plt.setp(ax2, xticks=[], yticks=[])

And you could use it in your code like this:

from numpy import *
import os
import matplotlib.pyplot as plt
data = loadtxt(os.getcwd()+txtfl[0], skiprows=1)
fig1 = plt.figure()
ax1 = fig1.add_subplot(111)

ax2 = plt.axes([.65, .6, .2, .2], axisbg='y')
plt.setp(ax2, xticks=[], yticks=[])

  • Thanks for that. It answers my question. Wondering why ax2 = fig1.axes([.65. 0.6, 0.2, 0.2], axisbg = 'y') doesn't work. For example if i want to plot two figures and i want to add inset plot in both figures. If i use ax3 = fig2.add_subplot(111) then ax3.semilogx(x,y) and then ax4 = plt.axes([.2, 0.5, 0.2, 0.2], axisbg = 'y') and ax4.semilogx(x1,y1) . It adds both inset figures into second figures. – Elect28 Nov 27 '12 at 15:27
  • plt.axes creates a new axis. It adds the axis to the current figure. (Think of the figure as the whole windowed area, think of an axis as just the part of the figure where the graph is drawn.) fig1.axes returns a list of the axes included in fig1. I'm surprised fig1.axes([...]) did not result in a TypeError for you. So first, change fig1.axes to plt.axes. Next, know that calling fig2 = plt.figure() makes fig2 the active figure. So any call to plt.axes that follows it will add the inset axis to fig2. The order of plt.figure and plt.axes calls matter. – unutbu Nov 27 '12 at 16:08
  • 1
    Thanks. It works placing fig2 = plt.figure() and ax3 = fig2.add_subplot(111) after ax2.semilogx([...]). – Elect28 Nov 28 '12 at 10:14

The simplest way is to combine "zoomed_inset_axes" and "mark_inset", whose description and related examples could be found here: Overview of AxesGrid toolkit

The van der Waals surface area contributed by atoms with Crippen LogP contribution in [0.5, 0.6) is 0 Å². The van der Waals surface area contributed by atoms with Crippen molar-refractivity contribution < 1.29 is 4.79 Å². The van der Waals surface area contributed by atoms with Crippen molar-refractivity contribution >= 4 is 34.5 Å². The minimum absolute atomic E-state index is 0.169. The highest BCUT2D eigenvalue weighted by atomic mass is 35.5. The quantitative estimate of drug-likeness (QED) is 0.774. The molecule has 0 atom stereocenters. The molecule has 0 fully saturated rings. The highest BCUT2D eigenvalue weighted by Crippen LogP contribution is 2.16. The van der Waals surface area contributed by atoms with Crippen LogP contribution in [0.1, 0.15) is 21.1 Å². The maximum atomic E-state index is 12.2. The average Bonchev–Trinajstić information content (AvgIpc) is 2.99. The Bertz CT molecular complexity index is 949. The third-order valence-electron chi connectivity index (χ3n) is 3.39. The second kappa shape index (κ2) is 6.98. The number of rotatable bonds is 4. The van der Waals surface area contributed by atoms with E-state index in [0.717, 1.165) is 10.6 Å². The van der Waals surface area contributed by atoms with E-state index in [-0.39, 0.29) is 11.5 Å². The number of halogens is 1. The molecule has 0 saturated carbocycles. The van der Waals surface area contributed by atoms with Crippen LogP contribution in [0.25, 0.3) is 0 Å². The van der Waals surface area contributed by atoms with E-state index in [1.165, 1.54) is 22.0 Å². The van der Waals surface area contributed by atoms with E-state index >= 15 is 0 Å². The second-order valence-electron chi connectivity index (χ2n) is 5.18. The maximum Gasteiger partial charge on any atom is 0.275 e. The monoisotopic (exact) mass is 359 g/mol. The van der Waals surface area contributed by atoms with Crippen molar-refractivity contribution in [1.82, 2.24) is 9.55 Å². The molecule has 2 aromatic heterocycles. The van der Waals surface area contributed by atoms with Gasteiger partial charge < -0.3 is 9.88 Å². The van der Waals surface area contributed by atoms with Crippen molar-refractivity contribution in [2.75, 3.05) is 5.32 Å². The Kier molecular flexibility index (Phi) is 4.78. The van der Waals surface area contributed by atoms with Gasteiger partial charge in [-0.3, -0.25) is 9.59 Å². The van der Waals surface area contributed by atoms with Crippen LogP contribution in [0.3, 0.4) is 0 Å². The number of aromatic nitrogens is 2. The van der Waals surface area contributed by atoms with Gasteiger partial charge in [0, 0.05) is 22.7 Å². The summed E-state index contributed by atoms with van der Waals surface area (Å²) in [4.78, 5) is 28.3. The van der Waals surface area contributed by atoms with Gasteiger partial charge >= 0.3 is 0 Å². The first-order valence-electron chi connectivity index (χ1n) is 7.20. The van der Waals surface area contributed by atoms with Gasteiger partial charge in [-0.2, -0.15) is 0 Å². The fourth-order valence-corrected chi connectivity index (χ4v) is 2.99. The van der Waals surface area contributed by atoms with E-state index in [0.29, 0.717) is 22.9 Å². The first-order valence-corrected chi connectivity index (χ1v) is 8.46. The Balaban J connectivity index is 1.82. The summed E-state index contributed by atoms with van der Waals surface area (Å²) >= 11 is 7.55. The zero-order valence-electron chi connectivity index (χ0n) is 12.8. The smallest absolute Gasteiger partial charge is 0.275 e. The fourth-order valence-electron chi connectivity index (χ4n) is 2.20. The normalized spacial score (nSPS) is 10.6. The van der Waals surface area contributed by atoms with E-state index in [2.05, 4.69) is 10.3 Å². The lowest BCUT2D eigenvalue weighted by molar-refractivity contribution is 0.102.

enter image description here


The nicest way I know of to do this is to use mpl_toolkits.axes_grid1.inset_locator (part of matplotlib).

There is a great example with source code here: enter image description herehttps://github.com/NelleV/jhepc/tree/master/2013/entry10

  • Very nice figure! – onewhaleid Jan 21 '18 at 23:08

The basic steps to zoom up a portion of a figure with matplotlib

import numpy as np
from matplotlib import pyplot as plt

# Generate the main data
X = np.linspace(-6, 6, 1024)
Y = np.sinc(X)

# Generate data for the zoomed portion
X_detail = np.linspace(-3, 3, 1024)
Y_detail = np.sinc(X_detail)

# plot the main figure
plt.plot(X, Y, c = 'k')  

 # location for the zoomed portion 
sub_axes = plt.axes([.6, .6, .25, .25]) 

# plot the zoomed portion
sub_axes.plot(X_detail, Y_detail, c = 'k') 

# insert the zoomed figure
# plt.setp(sub_axes)


enter image description here